Separation anxiety disorder is a psychological condition in which an individual experiences excessive anxiety regarding separation from home or from people to whom the individual has a strong emotional attachment.
Tennessee football fans may be suffering from just that, as the Vols head into the 2010 football season with their third head coach in as many years.
I’m not talking about anyone specifically.
Several Tennessee fans miss legendary coach Phillip Fulmer, while others, regardless of the way in which he left, may miss Lane Kiffin.
Fans of all teams like to have someone to look to in times of both success and failure. Fans also like to know what to expect from that head coach.
It’s a relationship that is built over time and one that oftentimes gives fans comfort or grief depending on how they agree or disagree with their coach’s philosophy.
However, when you have that coach and that relationship, regardless of whether you agree or disagree with him, you at least have something.
You know, as a fan, going into any given situation what to expect, and that provides you comfort.
For Tennessee football fans in 2010, that comfort is non-existent.
There is no clapping on third down failures to look forward to lamenting.
There are no wild accusations thrown in the direction of rivals, to cheer at with buddies over a beer.
Derek Dooley represents an unknown for Tennessee football fans, and some may be feeling the anxiety of that unknown as the season inches closer.
Tennessee fans shouldn’t worry however.
Time will heal the anxieties of the unknown.
Tennessee fans should especially not worry too much about the start of the season, as UT Martin should offer very little resistance on the field.
Tennessee coaches are 17-4 all-time in their first game as coach, though General Robert R. Neyland had three "first" games, going 3-0 and improving the overall mark to 19-4. Also, Tennessee has won 15 consecutive home openers dating back to the 1994 season.
There are some other odd and interesting statistics that may help Tennessee fans start to understand what to expect out of the 22nd head football coach to roam the sidelines.
Tennessee’s record in a new coach’s first season all-time is 111-71-11 for a winning percentage of .604.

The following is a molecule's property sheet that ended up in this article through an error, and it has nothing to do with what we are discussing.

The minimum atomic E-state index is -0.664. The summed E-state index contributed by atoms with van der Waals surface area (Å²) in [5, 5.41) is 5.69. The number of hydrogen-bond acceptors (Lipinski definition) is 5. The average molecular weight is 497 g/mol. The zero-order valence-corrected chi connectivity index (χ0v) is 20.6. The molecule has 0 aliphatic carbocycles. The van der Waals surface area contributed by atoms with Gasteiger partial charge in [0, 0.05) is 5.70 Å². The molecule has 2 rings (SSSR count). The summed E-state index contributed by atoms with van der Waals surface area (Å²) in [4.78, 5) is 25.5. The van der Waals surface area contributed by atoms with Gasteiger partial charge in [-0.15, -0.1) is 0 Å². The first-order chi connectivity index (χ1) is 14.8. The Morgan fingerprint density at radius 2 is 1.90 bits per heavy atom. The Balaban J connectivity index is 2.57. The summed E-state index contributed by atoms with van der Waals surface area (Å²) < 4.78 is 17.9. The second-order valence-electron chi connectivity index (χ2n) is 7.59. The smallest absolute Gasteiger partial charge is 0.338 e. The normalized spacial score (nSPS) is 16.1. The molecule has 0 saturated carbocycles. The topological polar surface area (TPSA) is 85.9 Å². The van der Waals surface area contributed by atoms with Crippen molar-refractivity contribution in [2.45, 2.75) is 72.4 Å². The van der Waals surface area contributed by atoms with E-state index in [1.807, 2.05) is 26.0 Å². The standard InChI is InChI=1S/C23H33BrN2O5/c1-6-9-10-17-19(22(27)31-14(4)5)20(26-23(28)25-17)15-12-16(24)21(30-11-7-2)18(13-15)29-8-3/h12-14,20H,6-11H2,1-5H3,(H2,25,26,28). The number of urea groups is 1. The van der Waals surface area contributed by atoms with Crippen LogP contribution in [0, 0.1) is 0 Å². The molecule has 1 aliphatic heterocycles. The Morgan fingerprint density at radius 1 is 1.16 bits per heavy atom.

Many people think Tennessee could achieve a 6-6 record, and a bowl win would match last season’s record of 7-6, which would keep Tennessee close to its average for first-year head coaches.
Another thing Tennessee fans can look forward to is the fact that the Vols play better football when a Democrat is in the White House than when a Republican occupies 1600 Pennsylvania Avenue.
The Vols have a winning percentage of .721 with Democrats in office (351-130-18) compared to a winning percentage of .660 (a record of 425-200-37) with Republicans in office.
Also, Tennessee has never won a National Championship with a Republican in office, having won all six of its titles when the country was under Democratic leadership (F.D.R. in 1938 and 1940, Truman in 1950 and 1951, L.B.J. in 1967, and Bill Clinton in 1998.)
All of these stats and numbers obviously have very little to do with how Tennessee will fare this season under Derek Dooley.
Even if a 7-6 or similar record occurs, it is more a result of coincidence than statistical certainty.
Aside from the separation between fan and coach, there has also been this physical separation between fan and team since late December of last year.
That separation is now drawing to a close, and as it does, Tennessee fans need to understand that regardless of the unknown, and regardless of what the stats or experts might tell you to expect, they should remember the words of Irish writer Marguerite Gardiner.
“Yes, the meeting of dear friends atones for the regret of separation; and like it so much enhances affection, that after absence one wonders how one has been able to stay away from them so long.”
It won’t be long now Tennessee fans.
It won't be long until you have that comforting understanding of your new head coach, that familiar refrain rings out around you and your friends and fellow fans, and all of the separation ends.
“It’s Football Time In Tennessee!”